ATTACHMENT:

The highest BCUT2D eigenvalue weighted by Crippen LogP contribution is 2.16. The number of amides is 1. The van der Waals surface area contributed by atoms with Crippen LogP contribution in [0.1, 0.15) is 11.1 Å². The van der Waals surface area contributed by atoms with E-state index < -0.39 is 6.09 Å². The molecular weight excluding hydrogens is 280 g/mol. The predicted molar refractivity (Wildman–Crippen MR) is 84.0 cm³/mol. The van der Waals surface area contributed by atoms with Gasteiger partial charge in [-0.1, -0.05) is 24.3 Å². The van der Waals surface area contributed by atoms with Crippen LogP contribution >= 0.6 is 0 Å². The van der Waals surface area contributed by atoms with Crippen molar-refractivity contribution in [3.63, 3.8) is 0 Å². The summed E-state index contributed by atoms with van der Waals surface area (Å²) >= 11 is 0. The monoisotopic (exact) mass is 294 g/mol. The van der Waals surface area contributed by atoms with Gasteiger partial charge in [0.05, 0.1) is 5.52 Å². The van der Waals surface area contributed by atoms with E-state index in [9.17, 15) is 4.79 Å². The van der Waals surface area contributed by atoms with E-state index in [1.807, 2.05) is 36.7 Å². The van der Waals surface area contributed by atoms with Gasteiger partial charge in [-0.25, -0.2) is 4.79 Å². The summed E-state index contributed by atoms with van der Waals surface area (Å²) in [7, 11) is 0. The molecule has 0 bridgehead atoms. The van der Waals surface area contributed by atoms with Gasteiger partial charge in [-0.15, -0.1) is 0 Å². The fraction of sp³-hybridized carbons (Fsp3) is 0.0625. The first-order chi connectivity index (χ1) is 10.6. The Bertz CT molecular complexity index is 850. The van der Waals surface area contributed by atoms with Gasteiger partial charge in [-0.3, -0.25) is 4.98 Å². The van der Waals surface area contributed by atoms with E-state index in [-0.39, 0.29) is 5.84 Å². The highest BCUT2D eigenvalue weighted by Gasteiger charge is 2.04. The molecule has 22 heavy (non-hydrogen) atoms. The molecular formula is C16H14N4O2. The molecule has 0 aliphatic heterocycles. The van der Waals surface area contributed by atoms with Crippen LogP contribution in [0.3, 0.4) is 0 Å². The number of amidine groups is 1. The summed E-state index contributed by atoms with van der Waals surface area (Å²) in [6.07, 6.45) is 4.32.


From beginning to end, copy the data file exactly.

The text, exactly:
The highest BCUT2D eigenvalue weighted by Crippen LogP contribution is 2.16. The number of amides is 1. The van der Waals surface area contributed by atoms with Crippen LogP contribution in [0.1, 0.15) is 11.1 Å². The van der Waals surface area contributed by atoms with E-state index < -0.39 is 6.09 Å². The molecular weight excluding hydrogens is 280 g/mol. The predicted molar refractivity (Wildman–Crippen MR) is 84.0 cm³/mol. The van der Waals surface area contributed by atoms with Gasteiger partial charge in [-0.1, -0.05) is 24.3 Å². The van der Waals surface area contributed by atoms with Crippen LogP contribution >= 0.6 is 0 Å². The van der Waals surface area contributed by atoms with Crippen molar-refractivity contribution in [3.63, 3.8) is 0 Å². The summed E-state index contributed by atoms with van der Waals surface area (Å²) >= 11 is 0. The monoisotopic (exact) mass is 294 g/mol. The van der Waals surface area contributed by atoms with Gasteiger partial charge in [0.05, 0.1) is 5.52 Å². The van der Waals surface area contributed by atoms with E-state index in [9.17, 15) is 4.79 Å². The van der Waals surface area contributed by atoms with E-state index in [1.807, 2.05) is 36.7 Å². The van der Waals surface area contributed by atoms with Gasteiger partial charge in [-0.25, -0.2) is 4.79 Å². The summed E-state index contributed by atoms with van der Waals surface area (Å²) in [7, 11) is 0. The molecule has 0 bridgehead atoms. The van der Waals surface area contributed by atoms with Gasteiger partial charge in [-0.15, -0.1) is 0 Å². The fraction of sp³-hybridized carbons (Fsp3) is 0.0625. The first-order chi connectivity index (χ1) is 10.6. The Bertz CT molecular complexity index is 850. The van der Waals surface area contributed by atoms with Gasteiger partial charge in [-0.3, -0.25) is 4.98 Å². The van der Waals surface area contributed by atoms with E-state index in [-0.39, 0.29) is 5.84 Å². The highest BCUT2D eigenvalue weighted by Gasteiger charge is 2.04. The molecule has 22 heavy (non-hydrogen) atoms. The molecular formula is C16H14N4O2. The molecule has 0 aliphatic heterocycles. The van der Waals surface area contributed by atoms with Crippen LogP contribution in [0.3, 0.4) is 0 Å². The number of amidine groups is 1. The summed E-state index contributed by atoms with van der Waals surface area (Å²) in [6.07, 6.45) is 4.32.